Habermas, Juergen. Reason and the Rationalization of Society (London: Heine-mann, 1984); Structural Transformation of the Public Sphere (Cambridge, MA.: MIT Press, 1989); The New Conservatism: Cultural Criticism and the Historians' Debate (Cambridge, MA.: The MIT Press, 1990). Habermas, a professor of philosopher at the U. Frankfurt, is a leading thinker on the topic of the social construction of reality. In Reason and the Rationalization of Society he argued that human social systems serve a higher function than pragmatism in "colonizing the lifeworld" and influencing our values and beliefs. In The New Conservatism Habermas addressed the significance of the Holocaust and the Nazi extermination camps as a factor in creating "our posttraditional world." He agonized over the "fallibility of knowledge and the conflict of interpretations" (p. 259) and identified Soren Kierkegaard as a critical resource for resolving the contemporary problems of identity and meaning through "a radicalized inwardness" (pp. 259-261).

Hall, Douglas John. An Awkward Church: Theology and Worship Occasional Paper No.5 (Louisville, KY: Presbyterian Church, USA, 1993). A prof. of Christian Theology on the Faculty of Religion at McGill U. in Montreal, Canada, Dr. Hall argues that Christianity has become too closely identified with "the cultural establishment" of "Modernity": "We must learn to distinguish the Christian message from the operative assumptions, values and pursuits of our host society" (p. 15). Hall calls for an "intentional disengagement" of the church from culture in order to allow "a meaningful engagement of that same dominant culture" (p. 14). He identifies four cultural bridges for that engagement in "four human quests" which are common both to the believer and the unbeliever, the quests: "for moral authenticity;" "for meaningful community;" "for transcendence and mystery;" and "for meaning" (pp. 22-27). Only as Christians honestly expose themselves to "the cold winds of the late 20th century," will they earn credibility for a genuine Christian witness. He concludes by asking us "to rediscover the possibilities of littleness," as in Christ's call to be "little flocks: salt, yeast, light" (p. 28).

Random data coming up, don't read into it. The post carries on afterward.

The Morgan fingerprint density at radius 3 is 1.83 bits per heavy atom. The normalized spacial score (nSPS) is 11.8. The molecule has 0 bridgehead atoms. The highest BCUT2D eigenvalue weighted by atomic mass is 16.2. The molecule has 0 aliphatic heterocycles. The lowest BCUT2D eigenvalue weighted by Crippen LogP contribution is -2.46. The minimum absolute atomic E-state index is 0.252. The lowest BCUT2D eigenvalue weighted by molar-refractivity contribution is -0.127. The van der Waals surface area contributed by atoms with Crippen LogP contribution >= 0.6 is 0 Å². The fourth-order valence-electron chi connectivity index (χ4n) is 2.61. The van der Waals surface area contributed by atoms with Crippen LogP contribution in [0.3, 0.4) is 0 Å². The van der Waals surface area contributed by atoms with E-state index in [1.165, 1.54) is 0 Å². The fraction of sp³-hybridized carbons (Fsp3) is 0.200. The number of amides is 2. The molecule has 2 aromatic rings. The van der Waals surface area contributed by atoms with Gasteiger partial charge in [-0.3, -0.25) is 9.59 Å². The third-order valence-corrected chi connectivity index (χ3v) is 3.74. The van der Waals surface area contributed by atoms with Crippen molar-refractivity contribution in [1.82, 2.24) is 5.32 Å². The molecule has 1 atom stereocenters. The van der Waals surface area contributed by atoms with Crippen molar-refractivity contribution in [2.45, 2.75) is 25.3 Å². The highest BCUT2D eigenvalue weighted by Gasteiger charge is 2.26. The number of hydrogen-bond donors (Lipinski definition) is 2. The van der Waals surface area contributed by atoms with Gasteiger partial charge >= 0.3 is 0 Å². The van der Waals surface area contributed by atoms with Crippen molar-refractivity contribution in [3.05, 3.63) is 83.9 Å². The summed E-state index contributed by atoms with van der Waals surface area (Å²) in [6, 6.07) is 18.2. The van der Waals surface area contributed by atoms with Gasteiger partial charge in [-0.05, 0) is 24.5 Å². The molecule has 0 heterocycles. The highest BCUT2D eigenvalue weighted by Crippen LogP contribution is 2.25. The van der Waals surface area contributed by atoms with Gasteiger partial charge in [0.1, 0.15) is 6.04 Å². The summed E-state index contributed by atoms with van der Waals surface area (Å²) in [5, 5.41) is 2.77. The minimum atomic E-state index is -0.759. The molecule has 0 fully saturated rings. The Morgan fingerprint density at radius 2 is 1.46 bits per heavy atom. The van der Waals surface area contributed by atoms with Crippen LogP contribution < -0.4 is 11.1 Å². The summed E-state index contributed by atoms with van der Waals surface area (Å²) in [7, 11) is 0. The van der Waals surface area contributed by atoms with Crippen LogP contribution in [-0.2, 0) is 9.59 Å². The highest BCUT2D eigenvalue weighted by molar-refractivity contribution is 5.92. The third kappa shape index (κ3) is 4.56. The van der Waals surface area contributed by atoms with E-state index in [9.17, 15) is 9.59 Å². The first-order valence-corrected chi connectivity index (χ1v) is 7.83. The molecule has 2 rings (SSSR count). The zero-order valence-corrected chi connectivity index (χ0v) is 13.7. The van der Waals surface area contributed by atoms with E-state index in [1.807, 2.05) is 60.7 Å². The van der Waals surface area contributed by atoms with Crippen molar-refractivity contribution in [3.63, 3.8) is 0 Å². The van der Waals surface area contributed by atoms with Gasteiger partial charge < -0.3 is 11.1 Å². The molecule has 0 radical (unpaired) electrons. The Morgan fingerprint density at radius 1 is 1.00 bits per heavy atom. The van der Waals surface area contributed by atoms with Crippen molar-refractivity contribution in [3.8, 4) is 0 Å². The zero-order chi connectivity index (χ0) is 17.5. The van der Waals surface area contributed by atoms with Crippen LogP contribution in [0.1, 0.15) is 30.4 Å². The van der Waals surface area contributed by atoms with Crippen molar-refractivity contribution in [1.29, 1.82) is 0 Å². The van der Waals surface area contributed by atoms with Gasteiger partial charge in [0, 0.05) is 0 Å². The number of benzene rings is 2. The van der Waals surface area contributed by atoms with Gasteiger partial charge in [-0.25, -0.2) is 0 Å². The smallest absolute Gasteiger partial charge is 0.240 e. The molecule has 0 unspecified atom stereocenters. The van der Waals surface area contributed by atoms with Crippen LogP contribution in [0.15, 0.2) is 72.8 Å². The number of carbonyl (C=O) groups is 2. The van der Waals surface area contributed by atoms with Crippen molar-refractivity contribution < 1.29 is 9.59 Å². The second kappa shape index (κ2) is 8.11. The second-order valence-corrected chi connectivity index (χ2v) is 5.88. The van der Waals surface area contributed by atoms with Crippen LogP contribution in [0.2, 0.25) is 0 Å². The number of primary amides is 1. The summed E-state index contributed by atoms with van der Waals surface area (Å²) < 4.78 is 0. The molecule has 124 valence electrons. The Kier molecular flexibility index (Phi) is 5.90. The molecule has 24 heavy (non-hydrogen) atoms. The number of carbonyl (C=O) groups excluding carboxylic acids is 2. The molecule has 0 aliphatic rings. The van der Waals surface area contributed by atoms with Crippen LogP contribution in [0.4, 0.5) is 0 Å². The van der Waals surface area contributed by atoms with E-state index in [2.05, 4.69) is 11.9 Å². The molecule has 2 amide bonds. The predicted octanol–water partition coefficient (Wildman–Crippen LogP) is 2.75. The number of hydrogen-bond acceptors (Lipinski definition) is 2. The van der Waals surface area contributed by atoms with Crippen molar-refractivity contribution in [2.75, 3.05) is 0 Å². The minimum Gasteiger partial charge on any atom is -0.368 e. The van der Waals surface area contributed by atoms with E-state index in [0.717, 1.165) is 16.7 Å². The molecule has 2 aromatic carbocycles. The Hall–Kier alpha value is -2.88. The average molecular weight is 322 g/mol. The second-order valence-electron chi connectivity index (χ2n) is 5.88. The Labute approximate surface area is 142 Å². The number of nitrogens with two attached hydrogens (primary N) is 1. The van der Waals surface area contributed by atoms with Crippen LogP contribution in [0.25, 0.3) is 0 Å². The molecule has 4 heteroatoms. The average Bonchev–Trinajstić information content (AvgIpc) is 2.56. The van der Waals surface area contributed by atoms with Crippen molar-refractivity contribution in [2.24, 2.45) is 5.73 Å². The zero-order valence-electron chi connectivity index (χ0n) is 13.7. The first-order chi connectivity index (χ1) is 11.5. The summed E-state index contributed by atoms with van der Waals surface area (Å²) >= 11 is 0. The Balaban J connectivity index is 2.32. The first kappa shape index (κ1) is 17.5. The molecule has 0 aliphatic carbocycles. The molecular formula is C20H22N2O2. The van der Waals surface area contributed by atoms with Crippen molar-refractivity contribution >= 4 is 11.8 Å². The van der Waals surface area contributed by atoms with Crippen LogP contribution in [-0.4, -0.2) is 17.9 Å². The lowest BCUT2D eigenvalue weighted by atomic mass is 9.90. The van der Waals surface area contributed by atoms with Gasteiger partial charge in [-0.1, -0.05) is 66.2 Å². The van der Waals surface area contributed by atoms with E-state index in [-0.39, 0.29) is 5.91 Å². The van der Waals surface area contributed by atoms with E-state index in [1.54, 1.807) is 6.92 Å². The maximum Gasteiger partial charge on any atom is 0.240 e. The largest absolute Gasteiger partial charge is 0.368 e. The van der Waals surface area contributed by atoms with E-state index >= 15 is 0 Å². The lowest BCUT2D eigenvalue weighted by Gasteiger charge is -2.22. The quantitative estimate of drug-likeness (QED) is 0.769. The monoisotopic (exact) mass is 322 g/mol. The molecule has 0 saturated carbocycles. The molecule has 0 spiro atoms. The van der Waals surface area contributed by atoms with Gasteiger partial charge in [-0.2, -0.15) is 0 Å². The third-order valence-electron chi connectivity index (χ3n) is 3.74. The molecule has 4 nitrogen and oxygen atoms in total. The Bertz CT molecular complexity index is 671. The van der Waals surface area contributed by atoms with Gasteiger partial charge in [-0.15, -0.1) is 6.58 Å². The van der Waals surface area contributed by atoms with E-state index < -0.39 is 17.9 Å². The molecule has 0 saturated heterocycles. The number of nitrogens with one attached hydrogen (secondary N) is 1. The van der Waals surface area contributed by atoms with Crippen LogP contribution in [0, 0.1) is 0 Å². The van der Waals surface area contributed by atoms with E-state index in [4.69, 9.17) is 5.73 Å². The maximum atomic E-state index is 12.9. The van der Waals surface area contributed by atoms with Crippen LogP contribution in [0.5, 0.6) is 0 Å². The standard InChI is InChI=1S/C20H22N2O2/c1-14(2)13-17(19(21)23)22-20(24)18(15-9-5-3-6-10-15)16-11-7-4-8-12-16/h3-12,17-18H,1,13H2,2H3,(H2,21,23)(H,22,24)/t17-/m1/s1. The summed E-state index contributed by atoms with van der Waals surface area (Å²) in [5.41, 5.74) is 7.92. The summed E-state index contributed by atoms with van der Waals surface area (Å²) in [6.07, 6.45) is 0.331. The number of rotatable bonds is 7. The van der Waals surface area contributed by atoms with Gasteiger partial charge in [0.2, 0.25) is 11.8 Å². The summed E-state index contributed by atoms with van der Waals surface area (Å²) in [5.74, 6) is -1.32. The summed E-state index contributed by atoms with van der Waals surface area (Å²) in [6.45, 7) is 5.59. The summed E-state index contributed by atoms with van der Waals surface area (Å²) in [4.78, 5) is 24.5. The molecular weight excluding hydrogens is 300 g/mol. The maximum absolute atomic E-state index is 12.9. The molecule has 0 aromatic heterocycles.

Hammond, Phillip E., ed. The Sacred in a Secular Age (Berkeley, CA: U. California Press, 1985).

Hardison, O.B., Jr. Disappearing Through the Skylight: Culture and Technology in the Twentieth Century (New York: Viking, 1989).

Harvey, David. The Condition of Postmodernity (Cambridge, MA: Blackwell, 1989).

Hauerwas, Stanley. A Community of Character: Toward a Constructive Christian Social Ethic (Notre Dame, IN: U. Notre Dame Press, 1981); The Peaceable Kingdom (Notre Dame, IN: U. Notre Dame Press, 1983); After Christendom? (Nashville, TN: Abingdon, 1992). Professor of Theological Ethics at the Divinity School, Duke U. (formerly at U. Notre Dame), Hauerwas' purpose in A Community of Character is "to reassert the social significance of the church as a distinct society with an integrity peculiar to itself" (p. 1). "The church… stands as a political alternative to every nation, witnessing to the kind of social life possible for those who have been formed by the story of Christ" (p. 4). He concurs with Solzhenitsyn's critique of liberalism: "We must take courage from Solzhenitsyn's example and clearly say that the problem with our society and politics is its sinful presumption that man is born to be happy, when he clearly has to die. A truthful politics is one that teaches us to die for the right thing, and only the church can be trusted with that task" (p. 86).

Hauerwas uses the story, Watership Down, by Richard Adams, as an example of the power of story to build and sustain a community: "A people are formed by a story which places their history in the texture of the world" (p. 15). "The most basic task of any polity is to offer its people a sense of participation in an adventure. For finally what we seek is not power, or security, or equality, or even dignity, but a sense of worth gained from participation and contribution to a common adventure" (p. 13). Elsewhere Hauerwas has characterized individualism as "that fictional denomination called autonomous moral agents."

In A Passion for Truth A. McGrath associates Hauerwas with "postliberalism" and with "the post-liberal evasion of truth claims," such that questions of the historical reliability and objective status of Scripture and its authority are avoided and never addressed (pp. 155ff.).